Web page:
Because our jobs are born out of passion and things we love doing without getting paid, the hobbyiest (or jobbyiest-- you are getting money but you aren't really *making* money for your business) is almost built in to our business. Which is why at some point, most of realize "Hey! That's not how a BUSINESS would do that" and have to course correct in some way.
I'm excited to share with you #ahasmember Meg of Bumblewood Soaps who had a very enlightening experience about what she REALLY thought about her business. Read on to find out how she corrected this.
Q: Please introduce yourself, tell us about yourself and what you do.
A: Hi there! I’m Meg, the owner and creator at Bumblewood, a natural soaps & skin care company based in southern California. I’ve been making products for my family’s use for a while, but have been officially in business for 3 years now.
Q: What experience helped you to better understand how you were marketing your business?
A: A few months ago I was featured on one of our local new stations along with some fellow makers to promote a craft show we were a part of. One of the makers put it together, and we were able to bring a collection of our products, put up a mock display, and have the news promote the craft show. We didn’t know very many details going into the promo, and it turned out to be a full morning of segments during the 2 hours of morning news! Which meant, unknown to any of us, that WE were on TV, not just our products.
Of course, my luck meant that I was the first one they went to when the camera was rolling and it totally threw me off guard. When I watched the segments later, I realized when the newscaster asked me tell a little bit about my business, I referred to it as a “hobby that had taken over the house”. I’m sure it was nerves, and not being prepared for actually talking on TV, but it really shocked me that I said that even though I’m very serious about my business and it’s so far beyond just a hobby.
Q: What were you able to learn from the experience? What did you decide to do as a result?
A: In that moment I realized that deep down I wasn’t actually taking myself as seriously as I thought I was, even though I’ve been at it for a few years. It was time to not only ask myself why I referred to my business that way, but to craft my words and story behind the scenes, so that in the future I can present Bumblewood as the real business that it is. I also realized that some of the decisions I was making weren’t as “big time” as they needed to be, and that probably needed to change in order to change my thinking.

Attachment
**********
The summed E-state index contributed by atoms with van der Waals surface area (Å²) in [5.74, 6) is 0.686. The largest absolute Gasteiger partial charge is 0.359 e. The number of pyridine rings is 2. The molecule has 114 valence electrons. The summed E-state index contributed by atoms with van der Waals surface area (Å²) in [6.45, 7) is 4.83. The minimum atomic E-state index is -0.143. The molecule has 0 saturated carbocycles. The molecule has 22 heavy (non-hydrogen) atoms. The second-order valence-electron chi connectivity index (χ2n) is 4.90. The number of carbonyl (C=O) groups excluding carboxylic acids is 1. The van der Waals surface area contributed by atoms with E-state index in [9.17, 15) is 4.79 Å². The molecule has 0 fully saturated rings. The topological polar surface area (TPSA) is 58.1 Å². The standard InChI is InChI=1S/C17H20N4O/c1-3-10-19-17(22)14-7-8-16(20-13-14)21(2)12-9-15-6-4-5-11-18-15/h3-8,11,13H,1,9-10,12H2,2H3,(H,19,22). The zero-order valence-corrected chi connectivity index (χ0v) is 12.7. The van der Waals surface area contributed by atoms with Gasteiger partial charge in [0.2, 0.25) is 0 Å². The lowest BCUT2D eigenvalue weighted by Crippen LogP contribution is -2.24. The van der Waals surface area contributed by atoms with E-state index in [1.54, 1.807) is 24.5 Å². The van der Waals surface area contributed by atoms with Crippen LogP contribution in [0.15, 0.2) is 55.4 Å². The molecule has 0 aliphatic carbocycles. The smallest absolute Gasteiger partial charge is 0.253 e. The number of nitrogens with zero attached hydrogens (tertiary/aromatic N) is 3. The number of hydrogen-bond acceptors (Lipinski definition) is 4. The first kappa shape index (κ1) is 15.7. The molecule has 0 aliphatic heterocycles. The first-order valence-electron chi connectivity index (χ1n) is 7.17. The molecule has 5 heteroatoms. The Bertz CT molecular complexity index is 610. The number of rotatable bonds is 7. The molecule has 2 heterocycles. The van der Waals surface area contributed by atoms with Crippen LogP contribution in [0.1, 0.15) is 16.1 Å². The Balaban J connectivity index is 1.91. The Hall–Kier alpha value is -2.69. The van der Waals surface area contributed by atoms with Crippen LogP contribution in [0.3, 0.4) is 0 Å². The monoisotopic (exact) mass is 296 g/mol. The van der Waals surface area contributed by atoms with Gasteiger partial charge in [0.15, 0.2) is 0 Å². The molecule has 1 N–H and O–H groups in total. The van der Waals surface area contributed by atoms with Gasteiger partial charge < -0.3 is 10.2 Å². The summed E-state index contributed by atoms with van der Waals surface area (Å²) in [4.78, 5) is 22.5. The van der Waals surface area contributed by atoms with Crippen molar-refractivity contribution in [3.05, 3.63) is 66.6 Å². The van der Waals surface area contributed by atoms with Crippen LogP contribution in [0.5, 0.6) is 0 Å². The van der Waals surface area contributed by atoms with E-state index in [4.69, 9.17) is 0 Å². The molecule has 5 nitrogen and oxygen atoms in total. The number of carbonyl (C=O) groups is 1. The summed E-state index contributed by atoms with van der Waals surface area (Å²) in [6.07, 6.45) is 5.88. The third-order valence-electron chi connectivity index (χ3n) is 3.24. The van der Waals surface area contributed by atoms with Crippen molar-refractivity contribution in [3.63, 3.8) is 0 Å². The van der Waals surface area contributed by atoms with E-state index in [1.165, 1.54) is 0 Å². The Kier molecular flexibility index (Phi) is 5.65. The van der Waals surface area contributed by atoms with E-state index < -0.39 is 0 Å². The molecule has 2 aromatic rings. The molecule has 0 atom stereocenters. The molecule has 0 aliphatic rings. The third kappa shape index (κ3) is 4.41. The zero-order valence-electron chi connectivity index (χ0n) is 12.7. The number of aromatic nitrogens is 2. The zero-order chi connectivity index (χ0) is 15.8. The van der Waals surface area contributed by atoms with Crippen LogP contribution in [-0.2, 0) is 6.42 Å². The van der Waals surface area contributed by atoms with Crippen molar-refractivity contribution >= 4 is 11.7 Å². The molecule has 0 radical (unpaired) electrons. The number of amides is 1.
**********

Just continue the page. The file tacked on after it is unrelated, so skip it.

Why do you think you reacted the way you did? What do you think was behind that?
Part of it was just the nerves of unexpectedly being on camera. But I think also because I’m still a SAHM (Stay at home mom)- which for me is the whole point of owning a business – it’s hard to wrap my head around being “legit” when I’m chasing kids and doing laundry. And I think as makers we tend to let how others perceive us define what we do. I have had some people in my life that think what I do is cute and a nice part time thing, when in reality it’s a full time business with lots of work that goes into it, but apparently my subconscious didn’t get the memo!
Q: How have you changed the way you speak about your business?
A: I’m putting on my big girl pants and owning what I do! I’m making sure I view and present myself and Bumblewood in a real way – from talking about it, promotion, the words I use, my story, and the decisions I’m making about and for the business. I’m taking time to sit down and decide exactly how I want to talk about and run it so I’m not taken by surprise again.
Q: What effects have these changes had on the way you market yourself and your business?
A: I definitely feel braver and more open now! I’ve always been a very quiet person (which makes it really hard when it comes to promoting a business), but this one experience has helped me to realize that if I want to grow and be successful, I need to let go of my shy nature and put myself out there more.
Q: What advice would you give others who take their work very seriously but still get “stuck” in the hobby mindset when it comes to presenting or marketing themselves to the world?
A: What you do is SO much more than a hobby! We spend so much time researching, creating, ordering,doing inventory, bookkeeping and doing taxes, making sure all of our ducks are in a row to make a living by doing this thing we love. Own what you do and why you do it.
Change your thinking. Put it on a post it note and stick it to your mirror if you need to remind yourself daily. “I am a business owner. I do this for my living.” Craft your story so that when you’re presented with the opportunity to tell it, you don’t refer to it as a hobby like I did. ;) And don’t let anyone else’s view or opinion of your work define what you do.